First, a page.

When we say we believe all children can and will learn, we embed an imperative to do whatever it takes as adults to help all of our students excel. As lead learners in our schools, we have a moral responsibility to ensure that all students receive rigorous, high-quality instruction every lesson, every day. But for students stuck on the wrong side of the persistent achievement gap, we must tackle not only cumulative deficits in knowledge and skill, but also the doubts students have about their abilities, hardened by years of educational neglect.
The growing attention paid to academic mindsets offers insights into this broadening understanding of what it takes for students, especially those born into poverty, to excel. This relatively new body of research suggests that one of the most powerful interventions to build positive learning behaviors in students is to foster positive beliefs about themselves in relation to academic learning.
As educators we have the transformative power to disarm students' negative beliefs about school and about their own ability to excel in school. We wield this power in part through the expectations we communicate to students, explicitly and implicitly. For example, one study demonstrated that a single-sentence intervention in the form of a post-it on an essay ("I'm giving you these comments because I have very high expectations and I know that you can reach them") had a significant influence on whether students revised their work and on the quality of those revisions.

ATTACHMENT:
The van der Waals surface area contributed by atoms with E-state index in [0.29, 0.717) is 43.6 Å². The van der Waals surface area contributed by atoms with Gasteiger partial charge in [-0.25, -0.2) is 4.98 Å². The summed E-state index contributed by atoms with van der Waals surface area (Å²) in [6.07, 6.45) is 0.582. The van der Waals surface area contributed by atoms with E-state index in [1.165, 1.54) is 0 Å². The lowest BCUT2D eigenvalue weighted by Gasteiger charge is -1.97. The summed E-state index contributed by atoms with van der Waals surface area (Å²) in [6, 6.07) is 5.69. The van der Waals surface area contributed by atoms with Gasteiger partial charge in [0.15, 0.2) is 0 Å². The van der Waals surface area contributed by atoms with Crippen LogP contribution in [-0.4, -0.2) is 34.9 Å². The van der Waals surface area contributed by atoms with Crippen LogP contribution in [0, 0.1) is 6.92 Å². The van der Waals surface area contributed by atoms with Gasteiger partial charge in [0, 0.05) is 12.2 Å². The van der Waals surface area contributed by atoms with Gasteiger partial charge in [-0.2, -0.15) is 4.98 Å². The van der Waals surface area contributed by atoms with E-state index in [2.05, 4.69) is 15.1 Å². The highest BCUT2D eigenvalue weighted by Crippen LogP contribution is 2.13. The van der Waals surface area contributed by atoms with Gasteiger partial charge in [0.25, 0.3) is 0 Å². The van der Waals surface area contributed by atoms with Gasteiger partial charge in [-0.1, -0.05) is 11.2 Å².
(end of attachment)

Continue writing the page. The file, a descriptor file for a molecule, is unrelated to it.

While these sources of verbal persuasion have proven powerful in brief, controlled interventions like the one described above, theories of social cognition suggest that lived experience is likely a more powerful influence than any such social persuasion. Perhaps we need to more carefully examine whether we are structuring teaching and learning in our schools so that kids can live and experience this truth and not just hear about it. Pedagogy is likely more powerful than aphorism when it comes to a growth mindset.
Encountering meaningful academic challenges, and having the time and space to overcome them, is essential to developing positive academic mindsets. Camille Farrington’s research has identified four academic mindsets that are independently predictive of academic persistence and higher grades, including “My ability and my competence grow with my effort.” Her studies have shown that the experience of encountering and struggling through a problem is the most effective way to foster this mindset in students. Despite these facts, research shows that low-income students are much more likely to receive basic, repetitive instruction, absent opportunities for authentic problem-solving and productive struggle.
Our schools need to be incubators of productive persistence, where students are given challenges to grapple with and necessary support and strategies to overcome setbacks. Structuring our schools so that students bear the bulk of the cognitive load will transform learning in our classrooms, and coupling this pedagogical shift with an intentional focus on building a culture of error and psychological safety in our schools will accelerate that transformation exponentially. In fact, we likely won't need to keep assuring students they are capable of improving their skills if our pedagogical approach is full of opportunities for them to experience it firsthand.